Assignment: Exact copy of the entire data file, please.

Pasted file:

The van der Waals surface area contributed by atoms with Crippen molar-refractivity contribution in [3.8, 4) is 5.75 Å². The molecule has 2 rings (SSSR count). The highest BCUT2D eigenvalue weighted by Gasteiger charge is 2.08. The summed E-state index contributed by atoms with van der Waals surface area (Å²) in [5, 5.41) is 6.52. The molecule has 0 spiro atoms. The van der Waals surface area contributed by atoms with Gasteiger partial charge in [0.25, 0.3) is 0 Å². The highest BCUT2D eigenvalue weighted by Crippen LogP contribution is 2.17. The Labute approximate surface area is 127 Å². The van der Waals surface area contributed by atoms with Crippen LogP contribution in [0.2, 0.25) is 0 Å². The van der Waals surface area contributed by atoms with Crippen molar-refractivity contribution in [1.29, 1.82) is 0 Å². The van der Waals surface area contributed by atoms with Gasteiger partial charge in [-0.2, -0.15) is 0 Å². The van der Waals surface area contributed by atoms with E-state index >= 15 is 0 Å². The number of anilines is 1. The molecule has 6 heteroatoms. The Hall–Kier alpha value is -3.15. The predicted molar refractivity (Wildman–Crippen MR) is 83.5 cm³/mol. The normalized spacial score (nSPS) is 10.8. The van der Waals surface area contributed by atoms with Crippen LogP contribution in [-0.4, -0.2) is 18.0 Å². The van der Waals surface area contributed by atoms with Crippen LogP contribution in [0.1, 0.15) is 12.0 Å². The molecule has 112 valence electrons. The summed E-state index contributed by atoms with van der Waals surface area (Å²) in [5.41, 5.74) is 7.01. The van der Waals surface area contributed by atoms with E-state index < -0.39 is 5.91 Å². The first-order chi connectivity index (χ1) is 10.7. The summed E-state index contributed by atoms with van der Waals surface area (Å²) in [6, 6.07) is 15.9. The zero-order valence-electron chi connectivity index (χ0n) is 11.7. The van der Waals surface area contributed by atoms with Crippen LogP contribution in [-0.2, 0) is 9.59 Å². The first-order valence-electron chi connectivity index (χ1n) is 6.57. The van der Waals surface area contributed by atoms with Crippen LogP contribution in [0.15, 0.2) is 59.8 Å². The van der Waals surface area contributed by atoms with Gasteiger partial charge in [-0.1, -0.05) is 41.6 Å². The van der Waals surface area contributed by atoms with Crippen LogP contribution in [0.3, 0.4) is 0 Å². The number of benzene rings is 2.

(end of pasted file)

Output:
The van der Waals surface area contributed by atoms with Crippen molar-refractivity contribution in [3.8, 4) is 5.75 Å². The molecule has 2 rings (SSSR count). The highest BCUT2D eigenvalue weighted by Gasteiger charge is 2.08. The summed E-state index contributed by atoms with van der Waals surface area (Å²) in [5, 5.41) is 6.52. The molecule has 0 spiro atoms. The van der Waals surface area contributed by atoms with Gasteiger partial charge in [0.25, 0.3) is 0 Å². The highest BCUT2D eigenvalue weighted by Crippen LogP contribution is 2.17. The Labute approximate surface area is 127 Å². The van der Waals surface area contributed by atoms with Crippen LogP contribution in [0.2, 0.25) is 0 Å². The van der Waals surface area contributed by atoms with Crippen molar-refractivity contribution in [1.29, 1.82) is 0 Å². The van der Waals surface area contributed by atoms with Gasteiger partial charge in [-0.2, -0.15) is 0 Å². The van der Waals surface area contributed by atoms with E-state index >= 15 is 0 Å². The number of anilines is 1. The molecule has 6 heteroatoms. The Hall–Kier alpha value is -3.15. The predicted molar refractivity (Wildman–Crippen MR) is 83.5 cm³/mol. The normalized spacial score (nSPS) is 10.8. The van der Waals surface area contributed by atoms with Crippen LogP contribution in [-0.4, -0.2) is 18.0 Å². The van der Waals surface area contributed by atoms with Crippen LogP contribution in [0.1, 0.15) is 12.0 Å². The molecule has 112 valence electrons. The summed E-state index contributed by atoms with van der Waals surface area (Å²) in [5.41, 5.74) is 7.01. The van der Waals surface area contributed by atoms with E-state index < -0.39 is 5.91 Å². The first-order chi connectivity index (χ1) is 10.7. The summed E-state index contributed by atoms with van der Waals surface area (Å²) in [6, 6.07) is 15.9. The zero-order valence-electron chi connectivity index (χ0n) is 11.7. The van der Waals surface area contributed by atoms with Crippen LogP contribution in [-0.2, 0) is 9.59 Å². The first-order valence-electron chi connectivity index (χ1n) is 6.57. The van der Waals surface area contributed by atoms with Crippen LogP contribution in [0.15, 0.2) is 59.8 Å². The van der Waals surface area contributed by atoms with Gasteiger partial charge in [-0.1, -0.05) is 41.6 Å². The van der Waals surface area contributed by atoms with Crippen LogP contribution in [0.3, 0.4) is 0 Å². The number of benzene rings is 2.